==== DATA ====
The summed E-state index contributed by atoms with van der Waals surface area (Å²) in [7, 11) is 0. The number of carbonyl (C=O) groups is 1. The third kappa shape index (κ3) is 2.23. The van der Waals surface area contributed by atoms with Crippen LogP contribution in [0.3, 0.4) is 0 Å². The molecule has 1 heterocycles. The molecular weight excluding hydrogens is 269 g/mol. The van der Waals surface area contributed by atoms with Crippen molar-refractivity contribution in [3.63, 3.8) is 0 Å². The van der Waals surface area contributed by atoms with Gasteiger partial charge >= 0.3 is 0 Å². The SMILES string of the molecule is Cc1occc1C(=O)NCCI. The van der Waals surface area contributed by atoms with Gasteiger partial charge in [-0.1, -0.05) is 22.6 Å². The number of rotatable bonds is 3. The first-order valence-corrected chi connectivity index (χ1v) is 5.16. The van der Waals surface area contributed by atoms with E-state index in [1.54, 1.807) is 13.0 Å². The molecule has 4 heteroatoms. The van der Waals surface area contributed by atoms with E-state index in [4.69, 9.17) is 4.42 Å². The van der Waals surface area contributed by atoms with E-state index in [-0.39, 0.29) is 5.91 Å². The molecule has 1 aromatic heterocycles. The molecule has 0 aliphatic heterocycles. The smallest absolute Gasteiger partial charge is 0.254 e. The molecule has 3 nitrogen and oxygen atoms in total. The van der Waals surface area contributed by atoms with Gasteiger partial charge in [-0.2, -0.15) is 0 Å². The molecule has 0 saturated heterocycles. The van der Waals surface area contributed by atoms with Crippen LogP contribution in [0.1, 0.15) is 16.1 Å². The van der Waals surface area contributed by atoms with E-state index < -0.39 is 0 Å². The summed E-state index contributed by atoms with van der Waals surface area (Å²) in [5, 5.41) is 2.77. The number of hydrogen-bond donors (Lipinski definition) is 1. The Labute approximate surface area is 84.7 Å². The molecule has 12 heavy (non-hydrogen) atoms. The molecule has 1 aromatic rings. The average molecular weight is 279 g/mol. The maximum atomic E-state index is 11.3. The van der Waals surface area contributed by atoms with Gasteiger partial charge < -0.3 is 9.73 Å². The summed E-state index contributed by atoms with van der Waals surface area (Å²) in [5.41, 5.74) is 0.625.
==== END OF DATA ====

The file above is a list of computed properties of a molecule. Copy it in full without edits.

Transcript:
The summed E-state index contributed by atoms with van der Waals surface area (Å²) in [7, 11) is 0. The number of carbonyl (C=O) groups is 1. The third kappa shape index (κ3) is 2.23. The van der Waals surface area contributed by atoms with Crippen LogP contribution in [0.3, 0.4) is 0 Å². The molecule has 1 heterocycles. The molecular weight excluding hydrogens is 269 g/mol. The van der Waals surface area contributed by atoms with Crippen molar-refractivity contribution in [3.63, 3.8) is 0 Å². The van der Waals surface area contributed by atoms with Gasteiger partial charge >= 0.3 is 0 Å². The SMILES string of the molecule is Cc1occc1C(=O)NCCI. The van der Waals surface area contributed by atoms with Gasteiger partial charge in [-0.1, -0.05) is 22.6 Å². The number of rotatable bonds is 3. The first-order valence-corrected chi connectivity index (χ1v) is 5.16. The van der Waals surface area contributed by atoms with E-state index in [1.54, 1.807) is 13.0 Å². The molecule has 4 heteroatoms. The van der Waals surface area contributed by atoms with E-state index in [4.69, 9.17) is 4.42 Å². The van der Waals surface area contributed by atoms with E-state index in [-0.39, 0.29) is 5.91 Å². The molecule has 1 aromatic heterocycles. The molecule has 0 aliphatic heterocycles. The smallest absolute Gasteiger partial charge is 0.254 e. The molecule has 3 nitrogen and oxygen atoms in total. The van der Waals surface area contributed by atoms with Gasteiger partial charge in [-0.2, -0.15) is 0 Å². The molecule has 0 saturated heterocycles. The van der Waals surface area contributed by atoms with Crippen LogP contribution in [0.1, 0.15) is 16.1 Å². The van der Waals surface area contributed by atoms with E-state index < -0.39 is 0 Å². The summed E-state index contributed by atoms with van der Waals surface area (Å²) in [5, 5.41) is 2.77. The number of hydrogen-bond donors (Lipinski definition) is 1. The Labute approximate surface area is 84.7 Å². The molecule has 12 heavy (non-hydrogen) atoms. The molecule has 1 aromatic rings. The average molecular weight is 279 g/mol. The maximum atomic E-state index is 11.3. The van der Waals surface area contributed by atoms with Gasteiger partial charge < -0.3 is 9.73 Å². The summed E-state index contributed by atoms with van der Waals surface area (Å²) in [5.41, 5.74) is 0.625.